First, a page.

What Are Aggravating and Mitigating Factors?Comments Off on What Are Aggravating and Mitigating Factors?
Criminal penalties for many crimes, such as drug possession, sexual assault, and robbery, can differ based on the circumstances surrounding the crime. The presence of aggravating factors can increase the severity of the consequences you may face, while mitigating factors may allow you to seek a lighter penalty.
If these factors are present in your case, it is important to notify your criminal defense attorney. Your criminal defense lawyer will explain your options for navigating these charges and develop a strategy to achieve the best possible outcome.
Aggravating Factors in Washington State
Aggravating factors refer to any circumstances that increase the severity of a crime. If you are facing charges for a criminal offense, the presence of aggravating factors increases the likelihood of a conviction—as well as the chance of additional penalties, such as longer periods of incarceration and higher penalties.
Some examples of aggravating factors include the following.
- Previous criminal record: If you have a history of charges or convictions related to the crime you are facing penalties for, the court is likely to assign harsher consequences.
- The age and vulnerability of the victim: In certain cases, you may face more serious charges if the victim in your case is a minor under the age of 18, an elderly person, or someone with a physical or mental disability.
- The presence of a dangerous weapon: If you are facing charges for a crime such as assault or robbery and the prosecution alleges you used a dangerous weapon to commit the crime, such as a knife or loaded gun, the charges can increase in severity.
- Leadership in the criminal scheme: People who mastermind criminal plans are more likely to face harsher penalties than those who were following orders. If the prosecutor alleges you influenced or controlled the criminal scheme, the court will consider it to be an aggravating factor.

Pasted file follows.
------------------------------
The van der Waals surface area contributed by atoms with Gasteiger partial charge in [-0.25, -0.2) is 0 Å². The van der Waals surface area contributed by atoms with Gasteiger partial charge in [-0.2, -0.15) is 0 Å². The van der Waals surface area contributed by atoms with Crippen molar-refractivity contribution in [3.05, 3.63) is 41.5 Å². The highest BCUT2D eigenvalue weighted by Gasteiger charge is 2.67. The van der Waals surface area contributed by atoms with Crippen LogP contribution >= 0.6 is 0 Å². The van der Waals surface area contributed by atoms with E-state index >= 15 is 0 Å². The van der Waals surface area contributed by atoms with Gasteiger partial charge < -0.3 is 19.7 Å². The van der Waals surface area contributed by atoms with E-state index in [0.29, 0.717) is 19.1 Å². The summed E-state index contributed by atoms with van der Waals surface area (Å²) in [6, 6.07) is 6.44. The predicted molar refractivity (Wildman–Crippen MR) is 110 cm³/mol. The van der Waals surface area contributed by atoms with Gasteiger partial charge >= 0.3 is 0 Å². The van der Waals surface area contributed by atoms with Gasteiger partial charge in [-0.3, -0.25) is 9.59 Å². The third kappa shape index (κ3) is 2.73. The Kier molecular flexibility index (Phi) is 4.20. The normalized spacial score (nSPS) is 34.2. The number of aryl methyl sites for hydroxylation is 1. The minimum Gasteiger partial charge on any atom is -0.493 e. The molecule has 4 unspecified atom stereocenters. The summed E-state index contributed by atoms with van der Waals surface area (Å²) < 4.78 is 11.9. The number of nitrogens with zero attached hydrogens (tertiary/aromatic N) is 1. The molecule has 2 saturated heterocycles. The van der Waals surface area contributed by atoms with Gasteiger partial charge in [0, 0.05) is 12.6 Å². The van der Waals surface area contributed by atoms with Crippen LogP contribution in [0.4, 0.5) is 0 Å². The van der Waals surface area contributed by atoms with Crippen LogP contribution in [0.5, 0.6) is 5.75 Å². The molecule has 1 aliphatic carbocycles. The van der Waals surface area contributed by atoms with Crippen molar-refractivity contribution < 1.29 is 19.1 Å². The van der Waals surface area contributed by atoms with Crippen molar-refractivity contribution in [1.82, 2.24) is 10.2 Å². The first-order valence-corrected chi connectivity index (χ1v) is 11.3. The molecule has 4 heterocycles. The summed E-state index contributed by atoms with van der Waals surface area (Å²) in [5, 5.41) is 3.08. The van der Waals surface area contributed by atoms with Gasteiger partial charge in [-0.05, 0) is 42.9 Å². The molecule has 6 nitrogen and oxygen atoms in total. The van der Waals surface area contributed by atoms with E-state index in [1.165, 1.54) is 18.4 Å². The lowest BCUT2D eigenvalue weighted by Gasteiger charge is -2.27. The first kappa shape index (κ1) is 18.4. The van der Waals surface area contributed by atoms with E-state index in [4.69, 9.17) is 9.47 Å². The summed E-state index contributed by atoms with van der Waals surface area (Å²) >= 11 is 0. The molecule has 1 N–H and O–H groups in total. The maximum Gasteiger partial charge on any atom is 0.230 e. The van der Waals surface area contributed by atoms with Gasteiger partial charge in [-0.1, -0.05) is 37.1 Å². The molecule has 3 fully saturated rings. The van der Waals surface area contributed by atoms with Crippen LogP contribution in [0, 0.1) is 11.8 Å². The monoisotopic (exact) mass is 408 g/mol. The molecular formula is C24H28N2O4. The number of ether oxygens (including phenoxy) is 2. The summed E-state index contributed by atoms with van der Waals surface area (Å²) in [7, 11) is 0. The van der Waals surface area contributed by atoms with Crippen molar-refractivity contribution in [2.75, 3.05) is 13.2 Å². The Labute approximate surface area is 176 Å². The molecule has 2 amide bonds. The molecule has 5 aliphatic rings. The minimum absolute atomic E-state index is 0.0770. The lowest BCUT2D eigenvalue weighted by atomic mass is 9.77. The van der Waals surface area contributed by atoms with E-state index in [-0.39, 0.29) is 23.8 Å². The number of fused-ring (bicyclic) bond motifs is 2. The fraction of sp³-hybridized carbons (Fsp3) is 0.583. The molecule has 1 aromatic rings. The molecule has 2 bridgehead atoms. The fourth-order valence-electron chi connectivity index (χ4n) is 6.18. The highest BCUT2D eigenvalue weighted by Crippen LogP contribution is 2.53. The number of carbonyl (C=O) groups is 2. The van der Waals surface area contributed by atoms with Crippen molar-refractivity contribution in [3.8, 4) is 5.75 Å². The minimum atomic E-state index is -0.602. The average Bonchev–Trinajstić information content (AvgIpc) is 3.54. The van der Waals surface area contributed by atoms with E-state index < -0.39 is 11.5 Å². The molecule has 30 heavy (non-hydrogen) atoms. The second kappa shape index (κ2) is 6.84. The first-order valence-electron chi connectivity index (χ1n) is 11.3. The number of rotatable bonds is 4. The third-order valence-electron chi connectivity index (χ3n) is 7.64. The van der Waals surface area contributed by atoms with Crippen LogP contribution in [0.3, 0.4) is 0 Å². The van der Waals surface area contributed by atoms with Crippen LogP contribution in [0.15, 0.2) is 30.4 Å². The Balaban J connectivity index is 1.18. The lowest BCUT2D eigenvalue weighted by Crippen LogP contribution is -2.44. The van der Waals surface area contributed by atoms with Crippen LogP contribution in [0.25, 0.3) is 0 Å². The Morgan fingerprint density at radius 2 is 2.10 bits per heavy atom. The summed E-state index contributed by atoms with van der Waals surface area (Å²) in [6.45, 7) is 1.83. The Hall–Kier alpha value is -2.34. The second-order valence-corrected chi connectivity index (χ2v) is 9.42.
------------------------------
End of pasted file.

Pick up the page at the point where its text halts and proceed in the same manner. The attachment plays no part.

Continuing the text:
What Are Mitigating Factors?
Unlike aggravating factors, mitigating factors reduce the severity of the penalties you face for a crime. These mitigating factors may involve who you are as a person, or the circumstances surrounding the case.
Common examples of mitigating factors include the following.
- Age: If you were under the age of 18 at the time of the offense, you will likely face less severe charges than an adult defendant.
- Mental capacity: People who have a mental or intellectual disability may be unaware of the nature of the crimes they commit. If you have a diminished mental capacity or if the court finds you mentally incompetent, you may face reduced penalties, such as time in a mental hospital instead of a prison.
- Accident or self-defense: If the alleged crime is actually an accident, you could face reduced charges or have the court drop the charges against you altogether. This may also occur if you committed the crime in self-defense.
- Lack of previous criminal history: If it is your first offense, the court is less likely to impose harsh penalties. You may receive a reduced or alternative sentence, depending on the alleged crime.
- Necessity: If you committed the crime out of the need for survival, it is likely you will face reduced penalties. For example, if you stole food from the grocery store to feed your children, the court may consider a reduced sentence.
If you are facing criminal charges, it is important to present as many mitigating factors to the court as possible. It is equally as vital to develop a compelling case to share your side of the story, helping the court understand the circumstances surrounding the alleged crime. Contact a defense attorney as soon as possible following your arrest to discuss your optimal path forward.
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